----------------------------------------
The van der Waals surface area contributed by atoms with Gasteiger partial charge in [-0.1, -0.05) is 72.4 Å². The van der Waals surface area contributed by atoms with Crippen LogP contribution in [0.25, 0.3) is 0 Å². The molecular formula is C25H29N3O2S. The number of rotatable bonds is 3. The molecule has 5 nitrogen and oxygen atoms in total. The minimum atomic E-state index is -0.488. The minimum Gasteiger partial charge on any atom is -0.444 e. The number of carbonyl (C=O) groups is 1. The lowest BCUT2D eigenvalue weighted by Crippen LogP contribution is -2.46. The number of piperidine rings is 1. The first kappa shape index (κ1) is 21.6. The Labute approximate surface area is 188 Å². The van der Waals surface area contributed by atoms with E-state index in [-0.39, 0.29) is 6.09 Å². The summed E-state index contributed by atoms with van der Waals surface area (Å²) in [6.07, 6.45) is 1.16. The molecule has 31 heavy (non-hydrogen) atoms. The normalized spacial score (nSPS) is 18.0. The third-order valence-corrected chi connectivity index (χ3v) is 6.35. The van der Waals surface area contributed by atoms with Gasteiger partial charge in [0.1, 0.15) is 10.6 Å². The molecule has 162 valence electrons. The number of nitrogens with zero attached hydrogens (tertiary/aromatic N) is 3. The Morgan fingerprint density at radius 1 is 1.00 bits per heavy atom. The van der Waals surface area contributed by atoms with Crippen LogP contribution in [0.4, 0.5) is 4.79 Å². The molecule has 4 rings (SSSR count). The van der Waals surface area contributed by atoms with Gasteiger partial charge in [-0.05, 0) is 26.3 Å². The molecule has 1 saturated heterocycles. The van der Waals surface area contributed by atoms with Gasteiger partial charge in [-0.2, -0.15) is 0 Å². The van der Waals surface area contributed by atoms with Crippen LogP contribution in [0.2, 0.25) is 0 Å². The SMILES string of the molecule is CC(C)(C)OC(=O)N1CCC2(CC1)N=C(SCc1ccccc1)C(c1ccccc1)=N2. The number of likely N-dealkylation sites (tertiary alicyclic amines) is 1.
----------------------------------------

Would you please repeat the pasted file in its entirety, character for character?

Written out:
The van der Waals surface area contributed by atoms with Gasteiger partial charge in [-0.1, -0.05) is 72.4 Å². The van der Waals surface area contributed by atoms with Crippen LogP contribution in [0.25, 0.3) is 0 Å². The molecular formula is C25H29N3O2S. The number of rotatable bonds is 3. The molecule has 5 nitrogen and oxygen atoms in total. The minimum atomic E-state index is -0.488. The minimum Gasteiger partial charge on any atom is -0.444 e. The number of carbonyl (C=O) groups is 1. The lowest BCUT2D eigenvalue weighted by Crippen LogP contribution is -2.46. The number of piperidine rings is 1. The first kappa shape index (κ1) is 21.6. The Labute approximate surface area is 188 Å². The van der Waals surface area contributed by atoms with E-state index in [-0.39, 0.29) is 6.09 Å². The summed E-state index contributed by atoms with van der Waals surface area (Å²) in [6.07, 6.45) is 1.16. The molecule has 31 heavy (non-hydrogen) atoms. The normalized spacial score (nSPS) is 18.0. The third-order valence-corrected chi connectivity index (χ3v) is 6.35. The van der Waals surface area contributed by atoms with Gasteiger partial charge in [0.1, 0.15) is 10.6 Å². The molecule has 162 valence electrons. The number of nitrogens with zero attached hydrogens (tertiary/aromatic N) is 3. The Morgan fingerprint density at radius 1 is 1.00 bits per heavy atom. The van der Waals surface area contributed by atoms with Crippen LogP contribution in [0.4, 0.5) is 4.79 Å². The molecule has 4 rings (SSSR count). The van der Waals surface area contributed by atoms with Gasteiger partial charge in [-0.05, 0) is 26.3 Å². The molecule has 1 saturated heterocycles. The van der Waals surface area contributed by atoms with Gasteiger partial charge in [-0.2, -0.15) is 0 Å². The van der Waals surface area contributed by atoms with Crippen LogP contribution in [0.2, 0.25) is 0 Å². The SMILES string of the molecule is CC(C)(C)OC(=O)N1CCC2(CC1)N=C(SCc1ccccc1)C(c1ccccc1)=N2. The number of likely N-dealkylation sites (tertiary alicyclic amines) is 1.